c. 1920 — Dr. William "Doc" Reynolds, a dentist, founded Colorado's first experimental radio station, 9ZAF, at his 1124 S. University home in Denver. The studio was on the front porch and the transmitter was in the back yard. On March 10, 1922, the station's call sign changed to KLZ, then-Secretary of Commerce Herbert Hoover granted Reynolds one of the first commercial broadcasting licenses in the country, and KLZ became Colorado's first commercial radio station.
1947 — KLZ-FM, broadcasting on 106.7 MHz, became the first FM station on the air west of St. Louis.
March 12, 1949 — KLZ received "the small station Alfred I. duPont Award for meritorious service" for its medical series, "Knave of Hearts."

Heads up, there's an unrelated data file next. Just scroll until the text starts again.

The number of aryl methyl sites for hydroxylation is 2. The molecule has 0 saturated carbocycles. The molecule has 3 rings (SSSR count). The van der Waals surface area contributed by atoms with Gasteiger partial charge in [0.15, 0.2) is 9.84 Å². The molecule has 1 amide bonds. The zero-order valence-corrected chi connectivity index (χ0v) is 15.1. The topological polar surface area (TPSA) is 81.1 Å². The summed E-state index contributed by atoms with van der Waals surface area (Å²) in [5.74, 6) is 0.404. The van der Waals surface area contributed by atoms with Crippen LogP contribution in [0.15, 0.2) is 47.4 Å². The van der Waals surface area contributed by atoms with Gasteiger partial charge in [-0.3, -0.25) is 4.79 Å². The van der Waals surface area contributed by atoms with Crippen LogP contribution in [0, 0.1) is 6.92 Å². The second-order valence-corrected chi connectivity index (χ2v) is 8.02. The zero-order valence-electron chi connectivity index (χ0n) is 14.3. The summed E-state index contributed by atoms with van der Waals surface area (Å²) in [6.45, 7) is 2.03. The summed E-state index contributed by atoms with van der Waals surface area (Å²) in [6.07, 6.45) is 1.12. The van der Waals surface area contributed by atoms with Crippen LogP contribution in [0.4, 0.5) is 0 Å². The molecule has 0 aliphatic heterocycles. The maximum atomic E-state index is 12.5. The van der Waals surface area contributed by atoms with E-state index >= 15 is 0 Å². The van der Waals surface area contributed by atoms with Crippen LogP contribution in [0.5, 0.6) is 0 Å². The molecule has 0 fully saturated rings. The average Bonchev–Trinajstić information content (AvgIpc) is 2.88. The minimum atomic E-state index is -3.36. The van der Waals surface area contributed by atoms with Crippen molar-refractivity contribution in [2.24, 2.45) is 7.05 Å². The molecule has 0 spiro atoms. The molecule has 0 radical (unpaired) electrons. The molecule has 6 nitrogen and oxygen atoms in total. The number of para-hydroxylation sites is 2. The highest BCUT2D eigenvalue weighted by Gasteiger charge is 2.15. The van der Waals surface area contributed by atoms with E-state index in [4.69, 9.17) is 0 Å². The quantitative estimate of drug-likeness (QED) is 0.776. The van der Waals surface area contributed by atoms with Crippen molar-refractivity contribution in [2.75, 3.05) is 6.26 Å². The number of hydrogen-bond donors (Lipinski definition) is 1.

Nov. 1, 1953 — KLZ-TV (channel 7) went on the air as a CBS affiliate.
1954 — KLZ debuted Denver's first call-in shows.
1956 — KLZ-FM goes rock.
1957 — KLZ-TV won a Peabody Award for Panorama, a weekly public affairs series.
1949 — Aladdin Radio and Television, Inc. bought KLZ.
1954 — Time–Life Broadcasting Co., Inc. bought KLZ Radio & TV from Gaylord.
1972 — Time–Life sold KLZ-TV to McGraw-Hill, and the station's call sign changed to KMGH-TV.
Feb. 12, 1972 — Time–Life sold KLZ-AM and KLZ-FM to Group One Broadcasting Co., West for $2,750,000. (Group One was 45% owned by Knight Newspapers, and 55% owned by Roger G. Berk, Sr. and associates.)
May 1977 — According to radio historian Tom Mulvey, KLZ was sold to the Roger Berk family at this time. This probably means that Group One Broadcasting became 100% owned by the family (i.e., Knight Newspapers' 45% share was bought out).
1987 — Group One sells KLZ/KAZY to DKM Broadcasting.